Turf Toe

Foot and ankle problems usually fall into the following categories:

  • Acquired from improper footwear, physical stress, or small mechanical changes within the foot.
  • Arthritic foot problems, which typically involve one or more joint.
  • Congenital foot problems, which occur at birth, are generally inherited.
  • Infectious foot problems, which are caused by bacterial, viral, or fungal disorders.
  • Neoplastic disorders, usually called tumors, which are the result of abnormal growth of tissue and may be benign or malignant.
  • Traumatic foot problems, which are associated with foot and ankle injuries.

What is Turf Toe?

Turf toe is a sprain of the big toe joint resulting from injury during sports activities. The injury usually results from excessive upward bending of the big toe joint. The condition can be caused from either jamming the toe, or repetitive injury when pushing off repeatedly when running or jumping. Although this injury is most commonly reported in football players, participants in soccer, basketball, wrestling, gymnastics and dance also are at risk.

Causes

The name “turf toe” comes from the fact that this injury is especially common among athletes who play on artificial turf. When playing sports on artificial turf the foot can stick to the hard surface, resulting in jamming of the big toe joint. There has also been some indication that less-supportive flexible shoes worn on artificial turf are also to blame.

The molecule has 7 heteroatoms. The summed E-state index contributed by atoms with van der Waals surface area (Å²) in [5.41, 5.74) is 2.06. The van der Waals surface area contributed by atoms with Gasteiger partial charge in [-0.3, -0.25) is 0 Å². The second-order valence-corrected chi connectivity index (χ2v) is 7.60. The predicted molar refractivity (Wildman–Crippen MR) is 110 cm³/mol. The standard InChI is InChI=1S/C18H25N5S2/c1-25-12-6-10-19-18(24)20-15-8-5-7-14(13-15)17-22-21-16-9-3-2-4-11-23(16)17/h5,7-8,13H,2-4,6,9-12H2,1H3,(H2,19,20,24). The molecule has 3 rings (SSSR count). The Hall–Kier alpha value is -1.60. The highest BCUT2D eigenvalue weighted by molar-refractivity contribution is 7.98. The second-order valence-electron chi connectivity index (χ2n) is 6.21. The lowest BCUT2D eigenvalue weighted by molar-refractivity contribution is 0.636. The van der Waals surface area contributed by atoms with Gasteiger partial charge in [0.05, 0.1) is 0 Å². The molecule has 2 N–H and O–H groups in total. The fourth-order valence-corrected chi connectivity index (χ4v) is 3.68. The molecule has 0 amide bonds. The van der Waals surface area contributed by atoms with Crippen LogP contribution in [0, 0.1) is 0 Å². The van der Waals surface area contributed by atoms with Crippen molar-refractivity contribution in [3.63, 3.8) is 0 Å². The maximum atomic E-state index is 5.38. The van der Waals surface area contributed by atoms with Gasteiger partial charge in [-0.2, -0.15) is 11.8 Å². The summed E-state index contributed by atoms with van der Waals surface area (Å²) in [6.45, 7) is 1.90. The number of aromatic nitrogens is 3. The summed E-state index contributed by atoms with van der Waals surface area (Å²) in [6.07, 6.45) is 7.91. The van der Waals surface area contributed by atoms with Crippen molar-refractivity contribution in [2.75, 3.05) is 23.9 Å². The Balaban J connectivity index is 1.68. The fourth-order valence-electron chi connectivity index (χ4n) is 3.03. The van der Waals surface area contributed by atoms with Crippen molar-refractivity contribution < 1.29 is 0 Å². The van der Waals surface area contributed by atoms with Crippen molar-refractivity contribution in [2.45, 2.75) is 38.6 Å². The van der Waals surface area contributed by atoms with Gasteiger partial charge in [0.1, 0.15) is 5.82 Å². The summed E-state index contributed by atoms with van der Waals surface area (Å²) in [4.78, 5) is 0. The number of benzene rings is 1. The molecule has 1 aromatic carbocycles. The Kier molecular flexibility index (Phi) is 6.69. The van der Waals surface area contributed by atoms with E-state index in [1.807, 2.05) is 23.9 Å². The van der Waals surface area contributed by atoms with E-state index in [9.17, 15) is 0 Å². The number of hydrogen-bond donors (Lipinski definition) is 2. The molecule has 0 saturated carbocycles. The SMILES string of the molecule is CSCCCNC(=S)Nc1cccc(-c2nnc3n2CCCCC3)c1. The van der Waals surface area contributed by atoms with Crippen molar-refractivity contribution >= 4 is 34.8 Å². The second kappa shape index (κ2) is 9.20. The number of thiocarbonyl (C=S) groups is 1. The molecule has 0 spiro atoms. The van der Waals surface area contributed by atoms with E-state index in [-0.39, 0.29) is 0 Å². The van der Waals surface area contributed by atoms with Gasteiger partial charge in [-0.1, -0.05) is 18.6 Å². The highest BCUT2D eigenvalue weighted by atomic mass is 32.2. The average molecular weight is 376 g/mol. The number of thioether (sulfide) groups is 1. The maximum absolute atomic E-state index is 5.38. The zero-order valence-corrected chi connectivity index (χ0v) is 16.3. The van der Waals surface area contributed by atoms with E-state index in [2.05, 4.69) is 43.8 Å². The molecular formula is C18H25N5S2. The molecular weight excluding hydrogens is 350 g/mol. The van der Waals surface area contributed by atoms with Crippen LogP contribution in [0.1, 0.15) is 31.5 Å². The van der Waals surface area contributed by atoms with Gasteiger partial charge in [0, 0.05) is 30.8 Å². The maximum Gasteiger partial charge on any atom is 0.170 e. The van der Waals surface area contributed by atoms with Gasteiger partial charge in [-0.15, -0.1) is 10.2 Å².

Symptoms

The signs and symptoms of turf toe can include pain, swelling, and limited joint movement.

If turf toe is caused by repetitive actions that cause injury, the signs and symptoms will usually begin slowly and can gradually worsen. Turf toe can also be caused by a direct injury leading to damage of the bone beneath the cartilage. If direct injury is the cause, the signs and symptoms may begin suddenly and get worse over a 24-hour period.

Diagnosis

To arrive at a diagnosis, the foot and ankle surgeon will obtain your medical history and examine your foot. X-rays are typically ordered to rule out any broken bone. Other advanced imaging studies may also be helpful for proper diagnosis.

Treatment 

Initial treatments include rest, ice, compression, and elevation. (RICE), as well as a change to less-flexible footwear. Operative treatment is reserved for individuals with severe cases and prolonged pain.


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